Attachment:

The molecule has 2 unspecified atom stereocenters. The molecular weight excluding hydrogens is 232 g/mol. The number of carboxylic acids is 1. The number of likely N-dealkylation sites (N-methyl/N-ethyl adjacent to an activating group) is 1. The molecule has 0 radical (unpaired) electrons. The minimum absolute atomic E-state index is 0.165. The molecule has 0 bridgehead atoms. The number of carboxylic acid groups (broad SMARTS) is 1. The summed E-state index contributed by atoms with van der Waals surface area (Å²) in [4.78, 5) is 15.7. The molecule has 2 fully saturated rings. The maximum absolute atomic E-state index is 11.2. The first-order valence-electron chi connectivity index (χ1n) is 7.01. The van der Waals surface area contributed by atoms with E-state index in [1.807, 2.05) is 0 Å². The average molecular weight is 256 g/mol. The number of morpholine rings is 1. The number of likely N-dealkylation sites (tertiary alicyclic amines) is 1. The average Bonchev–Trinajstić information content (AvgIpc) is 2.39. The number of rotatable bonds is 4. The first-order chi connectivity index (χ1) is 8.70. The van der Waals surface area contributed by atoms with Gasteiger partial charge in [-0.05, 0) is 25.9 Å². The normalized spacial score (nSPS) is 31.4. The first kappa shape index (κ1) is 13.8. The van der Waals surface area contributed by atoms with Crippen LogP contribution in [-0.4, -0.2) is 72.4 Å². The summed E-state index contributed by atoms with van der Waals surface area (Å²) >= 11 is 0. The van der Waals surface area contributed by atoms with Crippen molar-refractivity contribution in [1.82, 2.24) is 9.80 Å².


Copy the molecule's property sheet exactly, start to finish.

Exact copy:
The molecule has 2 unspecified atom stereocenters. The molecular weight excluding hydrogens is 232 g/mol. The number of carboxylic acids is 1. The number of likely N-dealkylation sites (N-methyl/N-ethyl adjacent to an activating group) is 1. The molecule has 0 radical (unpaired) electrons. The minimum absolute atomic E-state index is 0.165. The molecule has 0 bridgehead atoms. The number of carboxylic acid groups (broad SMARTS) is 1. The summed E-state index contributed by atoms with van der Waals surface area (Å²) in [4.78, 5) is 15.7. The molecule has 2 fully saturated rings. The maximum absolute atomic E-state index is 11.2. The first-order valence-electron chi connectivity index (χ1n) is 7.01. The van der Waals surface area contributed by atoms with E-state index in [1.807, 2.05) is 0 Å². The average molecular weight is 256 g/mol. The number of morpholine rings is 1. The number of likely N-dealkylation sites (tertiary alicyclic amines) is 1. The average Bonchev–Trinajstić information content (AvgIpc) is 2.39. The number of rotatable bonds is 4. The first-order chi connectivity index (χ1) is 8.70. The van der Waals surface area contributed by atoms with Gasteiger partial charge in [-0.05, 0) is 25.9 Å². The normalized spacial score (nSPS) is 31.4. The first kappa shape index (κ1) is 13.8. The van der Waals surface area contributed by atoms with Crippen LogP contribution in [-0.4, -0.2) is 72.4 Å². The summed E-state index contributed by atoms with van der Waals surface area (Å²) >= 11 is 0. The van der Waals surface area contributed by atoms with Crippen molar-refractivity contribution in [1.82, 2.24) is 9.80 Å².